Global mining giant BHP Billiton Tuesday posted an 86.2 percent slump in annual net profit despite slashing costs, as a collapse in Chinese demand for key raw materials hit hard.
The US$1.91 billion result in the 12 months to June 30 compared to US$13.83 billion a year earlier, as the prices of key commodities, including iron ore, coal and oil, plunged over the year.
Underlying earnings -- which exclude one-off writedowns -- were down 52 percent to US$6.4 billion, below analyst expectations.
BHP maintained its final dividend at 62 US cents per share, and said capital expenditure would fall from US$11 billion in the 2014-15 financial year to US$7 billion by 2016-17.
The miner has been cutting jobs and trimming operating expenses in a bid to counter sliding commodity prices, and this helped offset some of the damage, but chief executive Andrew Mackenzie admitted uncertain times lay ahead.
"In the short term we expect ongoing economic reforms in China to contribute to periods of market volatility," he said, with the price of steel-making commodity iron ore under pressure.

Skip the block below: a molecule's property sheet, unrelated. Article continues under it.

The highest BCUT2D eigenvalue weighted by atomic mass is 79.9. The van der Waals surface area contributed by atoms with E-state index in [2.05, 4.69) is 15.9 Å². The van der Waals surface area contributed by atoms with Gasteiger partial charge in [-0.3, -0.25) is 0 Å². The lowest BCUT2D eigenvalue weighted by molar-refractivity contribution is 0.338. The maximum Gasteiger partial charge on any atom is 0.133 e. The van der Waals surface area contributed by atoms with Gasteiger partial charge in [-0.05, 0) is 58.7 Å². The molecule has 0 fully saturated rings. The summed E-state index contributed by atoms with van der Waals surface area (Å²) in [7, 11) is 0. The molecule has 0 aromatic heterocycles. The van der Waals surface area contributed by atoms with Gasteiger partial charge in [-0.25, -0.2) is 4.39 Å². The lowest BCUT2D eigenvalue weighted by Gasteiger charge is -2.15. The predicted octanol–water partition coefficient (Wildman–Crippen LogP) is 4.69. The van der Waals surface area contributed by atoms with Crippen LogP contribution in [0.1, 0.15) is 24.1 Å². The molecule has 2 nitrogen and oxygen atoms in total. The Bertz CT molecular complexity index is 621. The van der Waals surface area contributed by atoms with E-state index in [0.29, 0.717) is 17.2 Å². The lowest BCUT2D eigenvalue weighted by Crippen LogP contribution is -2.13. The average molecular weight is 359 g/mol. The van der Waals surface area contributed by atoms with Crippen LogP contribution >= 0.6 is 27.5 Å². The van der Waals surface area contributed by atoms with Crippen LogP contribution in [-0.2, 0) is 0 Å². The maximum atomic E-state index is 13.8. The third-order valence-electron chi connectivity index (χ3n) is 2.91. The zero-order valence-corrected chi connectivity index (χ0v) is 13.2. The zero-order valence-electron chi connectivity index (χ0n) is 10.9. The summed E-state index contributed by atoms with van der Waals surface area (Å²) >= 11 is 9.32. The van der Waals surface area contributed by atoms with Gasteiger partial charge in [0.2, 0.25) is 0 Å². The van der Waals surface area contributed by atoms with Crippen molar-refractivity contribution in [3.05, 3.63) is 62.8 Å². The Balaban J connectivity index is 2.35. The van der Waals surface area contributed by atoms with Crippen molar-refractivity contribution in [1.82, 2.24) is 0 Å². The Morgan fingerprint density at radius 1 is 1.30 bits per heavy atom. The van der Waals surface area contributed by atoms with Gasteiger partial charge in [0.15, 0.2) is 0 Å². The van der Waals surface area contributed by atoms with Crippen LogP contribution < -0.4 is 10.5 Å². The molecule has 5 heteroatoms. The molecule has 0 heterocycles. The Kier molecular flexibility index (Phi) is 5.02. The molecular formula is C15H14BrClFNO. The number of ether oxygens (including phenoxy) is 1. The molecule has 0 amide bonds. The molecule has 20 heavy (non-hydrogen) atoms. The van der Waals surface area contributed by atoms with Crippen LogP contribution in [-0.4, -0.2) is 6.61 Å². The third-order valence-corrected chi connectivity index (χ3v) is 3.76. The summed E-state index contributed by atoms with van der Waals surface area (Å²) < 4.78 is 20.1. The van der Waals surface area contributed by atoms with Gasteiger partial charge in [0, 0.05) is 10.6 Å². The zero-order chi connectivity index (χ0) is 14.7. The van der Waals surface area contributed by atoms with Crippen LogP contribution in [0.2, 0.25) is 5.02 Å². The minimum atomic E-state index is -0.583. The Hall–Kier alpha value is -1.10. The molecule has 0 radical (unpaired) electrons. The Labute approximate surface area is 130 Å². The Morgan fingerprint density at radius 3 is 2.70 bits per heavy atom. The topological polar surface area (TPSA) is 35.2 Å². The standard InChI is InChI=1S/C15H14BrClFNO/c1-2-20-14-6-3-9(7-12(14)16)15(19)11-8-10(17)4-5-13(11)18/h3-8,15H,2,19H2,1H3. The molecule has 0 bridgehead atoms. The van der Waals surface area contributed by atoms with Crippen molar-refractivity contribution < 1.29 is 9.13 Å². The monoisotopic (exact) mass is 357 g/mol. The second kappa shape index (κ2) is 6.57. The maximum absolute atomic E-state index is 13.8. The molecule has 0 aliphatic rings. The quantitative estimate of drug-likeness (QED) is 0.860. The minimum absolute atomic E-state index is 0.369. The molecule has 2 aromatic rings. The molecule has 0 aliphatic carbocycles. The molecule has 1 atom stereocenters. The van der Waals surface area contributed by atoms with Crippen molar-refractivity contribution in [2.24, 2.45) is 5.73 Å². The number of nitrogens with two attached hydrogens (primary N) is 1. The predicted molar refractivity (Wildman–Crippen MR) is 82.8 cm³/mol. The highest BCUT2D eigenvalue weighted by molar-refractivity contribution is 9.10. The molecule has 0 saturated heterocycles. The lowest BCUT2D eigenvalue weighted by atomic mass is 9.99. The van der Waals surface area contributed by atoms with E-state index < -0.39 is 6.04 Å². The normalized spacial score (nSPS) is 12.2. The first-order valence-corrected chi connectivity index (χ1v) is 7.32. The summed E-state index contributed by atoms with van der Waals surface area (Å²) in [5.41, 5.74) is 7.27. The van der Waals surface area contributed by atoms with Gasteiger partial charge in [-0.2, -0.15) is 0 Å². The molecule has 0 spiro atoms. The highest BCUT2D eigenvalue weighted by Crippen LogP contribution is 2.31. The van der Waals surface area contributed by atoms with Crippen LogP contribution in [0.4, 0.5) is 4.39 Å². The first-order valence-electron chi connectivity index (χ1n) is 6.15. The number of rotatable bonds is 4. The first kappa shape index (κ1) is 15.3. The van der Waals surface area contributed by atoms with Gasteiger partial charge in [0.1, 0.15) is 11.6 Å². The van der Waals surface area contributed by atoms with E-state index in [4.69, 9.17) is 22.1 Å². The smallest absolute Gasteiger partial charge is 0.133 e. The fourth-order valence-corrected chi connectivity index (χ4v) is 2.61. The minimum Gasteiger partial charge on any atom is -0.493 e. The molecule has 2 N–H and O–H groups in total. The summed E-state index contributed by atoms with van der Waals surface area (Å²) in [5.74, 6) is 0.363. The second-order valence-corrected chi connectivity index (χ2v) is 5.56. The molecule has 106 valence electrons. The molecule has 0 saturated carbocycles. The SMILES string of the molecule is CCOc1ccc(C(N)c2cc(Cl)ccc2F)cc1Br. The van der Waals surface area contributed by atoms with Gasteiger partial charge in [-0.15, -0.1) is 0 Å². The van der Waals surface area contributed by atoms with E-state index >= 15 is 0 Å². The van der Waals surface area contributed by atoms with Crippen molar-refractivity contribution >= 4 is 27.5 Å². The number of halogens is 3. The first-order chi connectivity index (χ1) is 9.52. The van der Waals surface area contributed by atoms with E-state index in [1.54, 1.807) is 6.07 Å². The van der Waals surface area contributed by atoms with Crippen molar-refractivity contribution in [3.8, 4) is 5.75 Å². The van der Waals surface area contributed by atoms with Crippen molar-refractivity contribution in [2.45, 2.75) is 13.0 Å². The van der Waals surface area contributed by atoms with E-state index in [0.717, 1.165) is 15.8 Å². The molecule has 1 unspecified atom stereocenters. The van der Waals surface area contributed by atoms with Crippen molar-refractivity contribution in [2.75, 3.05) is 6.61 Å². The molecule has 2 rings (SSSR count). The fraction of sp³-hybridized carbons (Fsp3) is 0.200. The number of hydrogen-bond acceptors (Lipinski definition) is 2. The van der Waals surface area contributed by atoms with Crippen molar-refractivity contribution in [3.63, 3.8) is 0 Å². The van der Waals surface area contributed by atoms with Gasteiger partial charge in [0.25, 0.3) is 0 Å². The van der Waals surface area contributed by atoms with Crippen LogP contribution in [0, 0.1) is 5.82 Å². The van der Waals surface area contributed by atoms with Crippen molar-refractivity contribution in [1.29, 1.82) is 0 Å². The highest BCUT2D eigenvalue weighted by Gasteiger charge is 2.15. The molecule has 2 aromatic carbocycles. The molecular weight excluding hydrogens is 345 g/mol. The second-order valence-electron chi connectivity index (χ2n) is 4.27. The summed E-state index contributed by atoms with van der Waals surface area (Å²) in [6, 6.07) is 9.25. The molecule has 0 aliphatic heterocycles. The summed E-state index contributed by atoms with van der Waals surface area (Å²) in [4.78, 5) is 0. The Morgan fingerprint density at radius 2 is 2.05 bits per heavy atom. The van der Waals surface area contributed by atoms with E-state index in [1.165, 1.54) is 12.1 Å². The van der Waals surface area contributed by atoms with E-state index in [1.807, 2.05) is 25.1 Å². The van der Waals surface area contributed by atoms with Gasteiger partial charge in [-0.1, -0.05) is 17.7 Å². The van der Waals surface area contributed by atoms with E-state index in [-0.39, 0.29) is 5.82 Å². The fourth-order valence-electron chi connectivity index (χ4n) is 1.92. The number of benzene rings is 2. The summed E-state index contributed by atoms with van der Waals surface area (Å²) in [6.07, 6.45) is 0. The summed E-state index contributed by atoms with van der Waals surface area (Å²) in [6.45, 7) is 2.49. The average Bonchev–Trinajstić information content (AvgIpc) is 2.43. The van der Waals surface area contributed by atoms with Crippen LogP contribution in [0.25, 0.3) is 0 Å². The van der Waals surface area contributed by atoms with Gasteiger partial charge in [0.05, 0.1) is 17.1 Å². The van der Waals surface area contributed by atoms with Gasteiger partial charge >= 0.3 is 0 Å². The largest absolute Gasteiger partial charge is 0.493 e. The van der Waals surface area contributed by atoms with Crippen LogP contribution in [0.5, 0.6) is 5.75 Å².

"And, while we remain confident in the long-term outlook for commodities demand as emerging economies continue to urbanise and industrialise, we have lowered our forecast of peak Chinese steel demand."
But Mackenzie added that this would "favour low-cost producers with economies of scale", such as BHP.
During the year, BHP spun-off non-core assets into a new independent company, South32, to help simplify its operations, and this impacted revenue.
South32 now operates assets including aluminium, coal, nickel, manganese, silver, lead and zinc, leaving BHP to focus on its most profitable core long-life operations -- iron ore, copper, petroleum, coal and potash.
South32 reported a maiden net profit on Monday of US$28 million for the year to June 30, and outlined a strategy focused on reining in costs and internal restructuring.
Fellow mining giant Rio Tinto posted an 82 percent slump in its first-half net profit earlier this month, with softer commodity prices also taking their toll.
It was a theme followed by Fortescue Metals on Monday, whose annual net profit slid 88 percent, with China's economic slowdown weighing heavily.
BHP, Rio, Fortescue and Brazil's Vale are the world's big four iron ore exporters, with weaker Chinese demand for the commodity impacting their bottom lines.